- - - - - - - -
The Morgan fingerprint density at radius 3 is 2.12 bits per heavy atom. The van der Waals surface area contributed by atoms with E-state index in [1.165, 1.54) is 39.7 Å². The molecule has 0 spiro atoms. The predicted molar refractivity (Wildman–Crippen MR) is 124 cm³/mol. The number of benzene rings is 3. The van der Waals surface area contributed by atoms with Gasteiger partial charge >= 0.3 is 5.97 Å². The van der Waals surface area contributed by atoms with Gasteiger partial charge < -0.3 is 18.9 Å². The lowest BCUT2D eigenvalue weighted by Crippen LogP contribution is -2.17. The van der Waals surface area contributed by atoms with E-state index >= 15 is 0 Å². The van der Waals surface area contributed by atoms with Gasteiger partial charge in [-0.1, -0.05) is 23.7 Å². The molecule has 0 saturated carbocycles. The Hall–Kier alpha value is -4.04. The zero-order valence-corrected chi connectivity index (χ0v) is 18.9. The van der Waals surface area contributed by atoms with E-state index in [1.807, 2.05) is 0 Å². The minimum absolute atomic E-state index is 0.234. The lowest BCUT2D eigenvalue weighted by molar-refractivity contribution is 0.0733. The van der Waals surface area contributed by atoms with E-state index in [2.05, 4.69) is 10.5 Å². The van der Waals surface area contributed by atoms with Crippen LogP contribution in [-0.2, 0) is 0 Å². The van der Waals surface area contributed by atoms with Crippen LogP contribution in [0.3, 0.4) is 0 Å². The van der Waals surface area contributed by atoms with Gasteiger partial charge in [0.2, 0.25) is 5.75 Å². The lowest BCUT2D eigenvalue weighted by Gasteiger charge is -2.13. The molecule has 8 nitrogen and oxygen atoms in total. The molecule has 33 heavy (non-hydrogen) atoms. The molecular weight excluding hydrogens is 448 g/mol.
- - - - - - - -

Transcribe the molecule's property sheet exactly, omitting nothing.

The Morgan fingerprint density at radius 3 is 2.12 bits per heavy atom. The van der Waals surface area contributed by atoms with E-state index in [1.165, 1.54) is 39.7 Å². The molecule has 0 spiro atoms. The predicted molar refractivity (Wildman–Crippen MR) is 124 cm³/mol. The number of benzene rings is 3. The van der Waals surface area contributed by atoms with Gasteiger partial charge >= 0.3 is 5.97 Å². The van der Waals surface area contributed by atoms with Gasteiger partial charge < -0.3 is 18.9 Å². The lowest BCUT2D eigenvalue weighted by Crippen LogP contribution is -2.17. The van der Waals surface area contributed by atoms with E-state index >= 15 is 0 Å². The van der Waals surface area contributed by atoms with Gasteiger partial charge in [-0.1, -0.05) is 23.7 Å². The molecule has 0 saturated carbocycles. The Hall–Kier alpha value is -4.04. The zero-order valence-corrected chi connectivity index (χ0v) is 18.9. The van der Waals surface area contributed by atoms with E-state index in [1.807, 2.05) is 0 Å². The minimum absolute atomic E-state index is 0.234. The lowest BCUT2D eigenvalue weighted by molar-refractivity contribution is 0.0733. The van der Waals surface area contributed by atoms with E-state index in [2.05, 4.69) is 10.5 Å². The van der Waals surface area contributed by atoms with Crippen LogP contribution in [-0.2, 0) is 0 Å². The van der Waals surface area contributed by atoms with Crippen LogP contribution in [0.3, 0.4) is 0 Å². The van der Waals surface area contributed by atoms with Gasteiger partial charge in [0.2, 0.25) is 5.75 Å². The lowest BCUT2D eigenvalue weighted by Gasteiger charge is -2.13. The molecule has 8 nitrogen and oxygen atoms in total. The molecule has 33 heavy (non-hydrogen) atoms. The molecular weight excluding hydrogens is 448 g/mol.